Yeshiva Across from Mosque on Church


On a recent visit to Israel I found myself taking in the iconic Western Wall and the ritual dance performed by the orthodox men on the evening of the Sabbath. As we watched the hundreds of orthodox men singing and dancing joyfully about, there was a momentary hush followed by a quiet but distinct snicker as the call to prayer bellowed from the Al Aqsa Mosque just above the wall. The moment of tension quickly passed. The reflection of the sunset bounced brilliantly off the golden Dome of the Rock ; the call and the singing intermingled. It was a beautiful and poignant moment for us, especially because we don’t live there.

When I returned to Brooklyn my everyday existence seemed richer to me. Though nothing had changed, it all felt different than just a few weeks before. I was still living in Kensington. I was still tired of looking at the boarded up windows of the yeshiva across the street and I was still sick of pleading with the mosque on the corner to lower the volume of their call to prayer. Kensington is arguably one of the most diverse neighborhoods in the world which is what makes it both a fascinating and difficult place to live. Most of the communities have little if any interaction with one another, particularly the religious ones. How could it be possible that I was the first to introduce my Muslim neighbor next door to my Orthodox Jewish neighbor just three doors down when they had both lived on the same block for over 20 years? The tensions between the religious and ethnic groups have caused deep divisions within the community that has ultimately  prevented us from having a unified voice to advocate for the many needs of the neighborhood. Our little microcosm so obviously mirrors the world at large, particularly where I had recently travelled.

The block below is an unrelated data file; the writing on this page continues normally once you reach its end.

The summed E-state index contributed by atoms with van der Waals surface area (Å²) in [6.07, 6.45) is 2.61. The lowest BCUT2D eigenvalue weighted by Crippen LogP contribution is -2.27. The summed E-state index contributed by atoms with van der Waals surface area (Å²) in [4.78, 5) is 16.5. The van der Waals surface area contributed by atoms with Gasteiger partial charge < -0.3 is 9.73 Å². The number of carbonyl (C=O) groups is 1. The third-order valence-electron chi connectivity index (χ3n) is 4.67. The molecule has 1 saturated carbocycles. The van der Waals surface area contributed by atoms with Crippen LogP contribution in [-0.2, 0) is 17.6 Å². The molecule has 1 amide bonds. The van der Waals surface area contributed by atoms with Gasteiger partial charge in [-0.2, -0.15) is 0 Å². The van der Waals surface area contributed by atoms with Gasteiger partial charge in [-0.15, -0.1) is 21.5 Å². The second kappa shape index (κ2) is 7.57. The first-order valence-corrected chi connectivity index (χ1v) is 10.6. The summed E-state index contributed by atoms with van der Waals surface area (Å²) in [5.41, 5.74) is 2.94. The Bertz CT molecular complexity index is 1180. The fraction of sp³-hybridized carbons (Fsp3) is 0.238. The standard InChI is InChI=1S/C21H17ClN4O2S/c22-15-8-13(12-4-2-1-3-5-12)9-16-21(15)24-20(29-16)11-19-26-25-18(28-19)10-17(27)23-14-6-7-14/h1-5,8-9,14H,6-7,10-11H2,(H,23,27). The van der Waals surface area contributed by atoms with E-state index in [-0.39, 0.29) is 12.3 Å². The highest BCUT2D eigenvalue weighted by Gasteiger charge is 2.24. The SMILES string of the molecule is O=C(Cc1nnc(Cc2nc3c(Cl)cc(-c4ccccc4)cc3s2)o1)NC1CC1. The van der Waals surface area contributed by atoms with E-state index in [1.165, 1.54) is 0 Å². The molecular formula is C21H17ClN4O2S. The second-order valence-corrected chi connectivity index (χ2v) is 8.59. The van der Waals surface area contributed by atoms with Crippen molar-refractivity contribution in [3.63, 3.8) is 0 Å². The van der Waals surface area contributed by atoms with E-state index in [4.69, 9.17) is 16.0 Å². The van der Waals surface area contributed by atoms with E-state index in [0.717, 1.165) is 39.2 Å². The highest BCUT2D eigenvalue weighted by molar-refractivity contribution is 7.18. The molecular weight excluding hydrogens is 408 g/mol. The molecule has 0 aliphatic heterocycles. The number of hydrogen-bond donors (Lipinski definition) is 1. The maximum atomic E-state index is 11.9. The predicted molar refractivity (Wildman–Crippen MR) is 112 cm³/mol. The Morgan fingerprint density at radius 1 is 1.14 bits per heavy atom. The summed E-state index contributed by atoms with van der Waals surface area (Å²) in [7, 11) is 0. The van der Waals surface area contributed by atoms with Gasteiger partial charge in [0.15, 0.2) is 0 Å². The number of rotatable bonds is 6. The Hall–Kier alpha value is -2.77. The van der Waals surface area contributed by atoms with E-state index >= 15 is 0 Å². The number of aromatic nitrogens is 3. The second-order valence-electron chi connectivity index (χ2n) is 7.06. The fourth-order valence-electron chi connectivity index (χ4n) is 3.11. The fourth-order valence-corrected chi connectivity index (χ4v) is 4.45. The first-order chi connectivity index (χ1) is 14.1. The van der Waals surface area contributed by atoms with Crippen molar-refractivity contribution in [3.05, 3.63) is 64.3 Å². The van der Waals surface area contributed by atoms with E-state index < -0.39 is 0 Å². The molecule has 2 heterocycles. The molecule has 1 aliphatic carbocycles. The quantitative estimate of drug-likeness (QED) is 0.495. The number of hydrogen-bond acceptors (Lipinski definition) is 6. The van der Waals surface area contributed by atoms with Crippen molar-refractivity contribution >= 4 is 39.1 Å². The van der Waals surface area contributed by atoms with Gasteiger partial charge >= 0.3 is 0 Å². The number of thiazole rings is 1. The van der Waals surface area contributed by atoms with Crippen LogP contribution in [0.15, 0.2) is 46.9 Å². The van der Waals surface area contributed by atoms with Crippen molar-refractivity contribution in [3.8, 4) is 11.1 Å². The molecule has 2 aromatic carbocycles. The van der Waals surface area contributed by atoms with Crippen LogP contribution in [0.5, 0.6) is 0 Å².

In 2006, I spearheaded the West Kensington Action Group, an organization to promote neighborhood beautification and address environmental concerns, to encourage community building, and to gain attention from our local politicians.  However, our most important accomplishment by far has been establishing a network of trust and reciprocity across racial, ethnic, and religious lines by working together to improve our quality of life and civic pride.

Our latest project, to paint the boarded up windows of the yeshiva so that they could be mistaken for real windows, has brought both beauty and constructive discourse to our own little Gaza Strip (as it is referred to around here). The windows appear to be open with various objects sitting on the sills: an ancient vase with olive branches, a cat contemplating a daisy, a vessel with some lotus flowers. The street looks cheerier and the mosque has miraculously lowered the decibel level a little bit.

Change is slow and patience is a virtue I am lacking. I do, however, believe in the power of art for social change. Given the long and tenuous history of both the Mideast and our little microcosm in Brooklyn, there just might be some hope.


Maggie Tobin

September 28th, 2012